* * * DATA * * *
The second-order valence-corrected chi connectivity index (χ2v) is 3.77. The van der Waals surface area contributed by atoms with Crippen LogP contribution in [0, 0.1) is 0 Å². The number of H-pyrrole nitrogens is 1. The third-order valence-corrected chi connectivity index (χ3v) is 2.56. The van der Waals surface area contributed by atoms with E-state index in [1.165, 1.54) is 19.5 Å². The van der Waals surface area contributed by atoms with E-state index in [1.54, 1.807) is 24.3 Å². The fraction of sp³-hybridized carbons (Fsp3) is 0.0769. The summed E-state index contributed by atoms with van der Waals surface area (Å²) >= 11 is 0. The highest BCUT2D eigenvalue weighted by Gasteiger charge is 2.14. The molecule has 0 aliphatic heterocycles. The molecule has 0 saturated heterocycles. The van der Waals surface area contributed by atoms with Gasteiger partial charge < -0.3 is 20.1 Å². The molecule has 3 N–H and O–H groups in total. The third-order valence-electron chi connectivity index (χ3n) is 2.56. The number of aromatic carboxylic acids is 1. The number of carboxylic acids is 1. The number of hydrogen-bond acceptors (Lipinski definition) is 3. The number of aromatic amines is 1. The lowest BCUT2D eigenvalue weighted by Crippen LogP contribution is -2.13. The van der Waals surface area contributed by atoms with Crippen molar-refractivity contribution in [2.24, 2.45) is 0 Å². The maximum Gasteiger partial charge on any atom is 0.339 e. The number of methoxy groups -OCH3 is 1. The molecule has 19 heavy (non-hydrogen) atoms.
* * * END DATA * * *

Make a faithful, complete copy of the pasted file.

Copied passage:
The second-order valence-corrected chi connectivity index (χ2v) is 3.77. The van der Waals surface area contributed by atoms with Crippen LogP contribution in [0, 0.1) is 0 Å². The number of H-pyrrole nitrogens is 1. The third-order valence-corrected chi connectivity index (χ3v) is 2.56. The van der Waals surface area contributed by atoms with E-state index in [1.165, 1.54) is 19.5 Å². The van der Waals surface area contributed by atoms with E-state index in [1.54, 1.807) is 24.3 Å². The fraction of sp³-hybridized carbons (Fsp3) is 0.0769. The summed E-state index contributed by atoms with van der Waals surface area (Å²) >= 11 is 0. The highest BCUT2D eigenvalue weighted by Gasteiger charge is 2.14. The molecule has 0 aliphatic heterocycles. The molecule has 0 saturated heterocycles. The van der Waals surface area contributed by atoms with Gasteiger partial charge < -0.3 is 20.1 Å². The molecule has 3 N–H and O–H groups in total. The third-order valence-electron chi connectivity index (χ3n) is 2.56. The number of aromatic carboxylic acids is 1. The number of carboxylic acids is 1. The number of hydrogen-bond acceptors (Lipinski definition) is 3. The number of aromatic amines is 1. The lowest BCUT2D eigenvalue weighted by Crippen LogP contribution is -2.13. The van der Waals surface area contributed by atoms with Crippen molar-refractivity contribution in [2.24, 2.45) is 0 Å². The maximum Gasteiger partial charge on any atom is 0.339 e. The number of methoxy groups -OCH3 is 1. The molecule has 19 heavy (non-hydrogen) atoms.